In the Yarra Valley, east of Melbourne, Australia, artist Clair Bremner lives surrounded by what she calls a “natural tangle of vegetation.” In her dazzling paintings, she portrays the lush and labyrinthine landscape in a way both whimsical and reminiscent of reality, conveying the shape-shifting, shade-changing textures of the natural world.
Bremner wields her brush with both loose intuition and delicate intention. She renders bushy billows of treetops in thick, knobbly strokes, but intricately flecked with the tiny blades of leaves or layered with wispy fronds. These precise patterns meet languid drips and erratic splashes that melt down each canvas where trunks or stems might otherwise be found. Her color palette, meanwhile, varies from one piece to the next, seeming to capture the moods of different hours and seasons despite the often surreal and even technicolor tones. She explains, “I generally work with analogous colours combinations because I feel they best reflect the natural harmony of nature, the subtle warm or cool changes of the seasons and foliage provide endless inspiration. However, I am not afraid of colour and I often experiment with combinations that are not usually traditionally associated with nature and landscapes.”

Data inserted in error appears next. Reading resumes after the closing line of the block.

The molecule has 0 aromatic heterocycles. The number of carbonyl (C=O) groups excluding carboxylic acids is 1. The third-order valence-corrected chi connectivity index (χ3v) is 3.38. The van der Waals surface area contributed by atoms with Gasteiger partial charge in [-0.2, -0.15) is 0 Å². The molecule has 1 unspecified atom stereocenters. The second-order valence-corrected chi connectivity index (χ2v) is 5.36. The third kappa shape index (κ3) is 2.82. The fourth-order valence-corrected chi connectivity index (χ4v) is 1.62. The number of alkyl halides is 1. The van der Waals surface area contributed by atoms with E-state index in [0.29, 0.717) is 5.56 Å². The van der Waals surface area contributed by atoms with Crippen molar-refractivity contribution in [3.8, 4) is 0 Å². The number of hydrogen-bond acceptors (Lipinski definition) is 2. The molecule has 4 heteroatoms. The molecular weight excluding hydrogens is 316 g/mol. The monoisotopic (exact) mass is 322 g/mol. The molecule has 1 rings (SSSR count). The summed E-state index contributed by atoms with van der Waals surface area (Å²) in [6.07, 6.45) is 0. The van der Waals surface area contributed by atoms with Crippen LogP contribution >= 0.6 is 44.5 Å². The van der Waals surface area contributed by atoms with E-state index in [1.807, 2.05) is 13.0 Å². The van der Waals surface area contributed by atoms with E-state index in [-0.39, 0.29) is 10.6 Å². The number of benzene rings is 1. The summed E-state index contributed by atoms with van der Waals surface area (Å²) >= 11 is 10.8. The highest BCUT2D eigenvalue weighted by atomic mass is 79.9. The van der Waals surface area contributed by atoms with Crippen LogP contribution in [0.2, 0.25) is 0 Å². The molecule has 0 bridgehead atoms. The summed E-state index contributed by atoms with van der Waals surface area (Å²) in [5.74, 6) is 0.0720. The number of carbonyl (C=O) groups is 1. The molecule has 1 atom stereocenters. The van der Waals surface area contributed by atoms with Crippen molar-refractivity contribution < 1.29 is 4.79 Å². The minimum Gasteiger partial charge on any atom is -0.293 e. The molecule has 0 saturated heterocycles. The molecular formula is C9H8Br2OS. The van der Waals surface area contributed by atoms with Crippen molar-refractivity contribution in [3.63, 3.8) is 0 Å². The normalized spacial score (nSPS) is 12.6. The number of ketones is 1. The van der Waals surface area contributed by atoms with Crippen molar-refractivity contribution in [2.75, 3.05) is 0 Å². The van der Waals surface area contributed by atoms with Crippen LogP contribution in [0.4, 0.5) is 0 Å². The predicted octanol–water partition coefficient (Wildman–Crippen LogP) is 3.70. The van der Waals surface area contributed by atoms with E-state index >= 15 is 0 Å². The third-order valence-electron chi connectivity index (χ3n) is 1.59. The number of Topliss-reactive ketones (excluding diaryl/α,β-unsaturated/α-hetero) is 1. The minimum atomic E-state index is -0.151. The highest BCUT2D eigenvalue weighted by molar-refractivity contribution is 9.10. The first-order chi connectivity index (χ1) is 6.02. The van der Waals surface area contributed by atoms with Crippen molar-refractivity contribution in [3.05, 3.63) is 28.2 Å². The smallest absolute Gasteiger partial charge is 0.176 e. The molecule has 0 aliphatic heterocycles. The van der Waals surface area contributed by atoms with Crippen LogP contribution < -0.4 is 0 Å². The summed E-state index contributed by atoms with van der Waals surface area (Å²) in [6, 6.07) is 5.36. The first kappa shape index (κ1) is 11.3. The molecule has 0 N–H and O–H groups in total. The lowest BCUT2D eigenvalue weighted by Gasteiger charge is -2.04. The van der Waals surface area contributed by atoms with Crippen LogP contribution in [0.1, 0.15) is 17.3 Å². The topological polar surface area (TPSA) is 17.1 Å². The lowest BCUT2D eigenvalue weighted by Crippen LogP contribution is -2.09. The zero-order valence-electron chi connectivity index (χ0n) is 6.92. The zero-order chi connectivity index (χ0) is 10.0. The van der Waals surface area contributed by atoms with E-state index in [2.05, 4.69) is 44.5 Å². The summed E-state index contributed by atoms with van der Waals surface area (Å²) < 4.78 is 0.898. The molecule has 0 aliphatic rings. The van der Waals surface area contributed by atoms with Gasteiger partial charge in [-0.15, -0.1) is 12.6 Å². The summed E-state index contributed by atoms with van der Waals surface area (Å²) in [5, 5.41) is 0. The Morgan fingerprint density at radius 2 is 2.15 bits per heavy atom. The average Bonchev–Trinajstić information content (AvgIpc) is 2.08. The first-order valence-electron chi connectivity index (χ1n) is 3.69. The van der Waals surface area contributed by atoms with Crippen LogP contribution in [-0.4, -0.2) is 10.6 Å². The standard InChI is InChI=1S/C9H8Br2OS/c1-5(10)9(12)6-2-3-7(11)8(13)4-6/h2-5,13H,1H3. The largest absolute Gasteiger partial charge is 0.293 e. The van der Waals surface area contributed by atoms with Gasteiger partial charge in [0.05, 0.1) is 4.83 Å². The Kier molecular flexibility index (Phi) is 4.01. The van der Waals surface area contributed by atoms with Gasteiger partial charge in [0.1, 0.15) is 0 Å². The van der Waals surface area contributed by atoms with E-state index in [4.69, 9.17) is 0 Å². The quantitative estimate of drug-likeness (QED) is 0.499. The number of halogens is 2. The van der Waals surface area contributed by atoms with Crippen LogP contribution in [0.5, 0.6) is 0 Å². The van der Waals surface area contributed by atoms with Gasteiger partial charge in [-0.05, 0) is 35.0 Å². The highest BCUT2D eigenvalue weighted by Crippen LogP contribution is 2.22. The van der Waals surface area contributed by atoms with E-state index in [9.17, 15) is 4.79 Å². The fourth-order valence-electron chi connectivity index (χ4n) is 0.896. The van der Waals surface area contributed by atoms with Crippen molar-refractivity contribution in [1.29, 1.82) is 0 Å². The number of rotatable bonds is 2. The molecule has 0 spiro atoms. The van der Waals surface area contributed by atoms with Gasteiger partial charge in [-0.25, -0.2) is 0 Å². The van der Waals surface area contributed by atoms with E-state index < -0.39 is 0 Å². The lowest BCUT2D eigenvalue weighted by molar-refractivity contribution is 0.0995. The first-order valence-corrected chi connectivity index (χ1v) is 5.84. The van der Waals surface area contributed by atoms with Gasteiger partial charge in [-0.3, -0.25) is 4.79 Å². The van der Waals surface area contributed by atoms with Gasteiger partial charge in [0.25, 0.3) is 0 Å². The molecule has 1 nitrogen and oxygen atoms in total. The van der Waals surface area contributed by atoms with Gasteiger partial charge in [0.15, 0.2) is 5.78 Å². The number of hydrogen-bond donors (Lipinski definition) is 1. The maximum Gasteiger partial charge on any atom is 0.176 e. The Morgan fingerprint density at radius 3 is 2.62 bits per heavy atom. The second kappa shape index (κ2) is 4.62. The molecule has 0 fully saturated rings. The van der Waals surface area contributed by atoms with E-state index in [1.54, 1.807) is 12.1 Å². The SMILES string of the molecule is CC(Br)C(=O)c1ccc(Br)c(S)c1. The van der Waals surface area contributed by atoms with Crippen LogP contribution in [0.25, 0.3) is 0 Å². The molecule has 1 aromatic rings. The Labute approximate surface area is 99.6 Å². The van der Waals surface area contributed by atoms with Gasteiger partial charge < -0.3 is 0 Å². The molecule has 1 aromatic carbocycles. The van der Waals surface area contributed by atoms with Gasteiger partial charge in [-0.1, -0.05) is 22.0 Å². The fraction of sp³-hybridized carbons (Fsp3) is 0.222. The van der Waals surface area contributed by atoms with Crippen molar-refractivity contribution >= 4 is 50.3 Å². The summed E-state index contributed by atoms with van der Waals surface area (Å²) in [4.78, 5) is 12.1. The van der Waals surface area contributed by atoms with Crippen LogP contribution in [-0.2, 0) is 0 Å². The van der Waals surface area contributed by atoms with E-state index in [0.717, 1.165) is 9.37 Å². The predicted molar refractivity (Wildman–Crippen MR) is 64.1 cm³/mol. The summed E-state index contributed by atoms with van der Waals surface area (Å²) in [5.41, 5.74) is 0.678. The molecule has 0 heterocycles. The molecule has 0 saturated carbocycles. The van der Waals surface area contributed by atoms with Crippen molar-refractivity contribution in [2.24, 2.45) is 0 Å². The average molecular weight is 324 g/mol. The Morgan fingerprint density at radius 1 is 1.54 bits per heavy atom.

Her overall experimental and contrast-embracing approach produces a diverse collection that is at once soothing and electrifying, earthly and ethereal, messy and meticulous—as spectacularly complex and ever-changing as nature itself.
All images via Clair Bremner.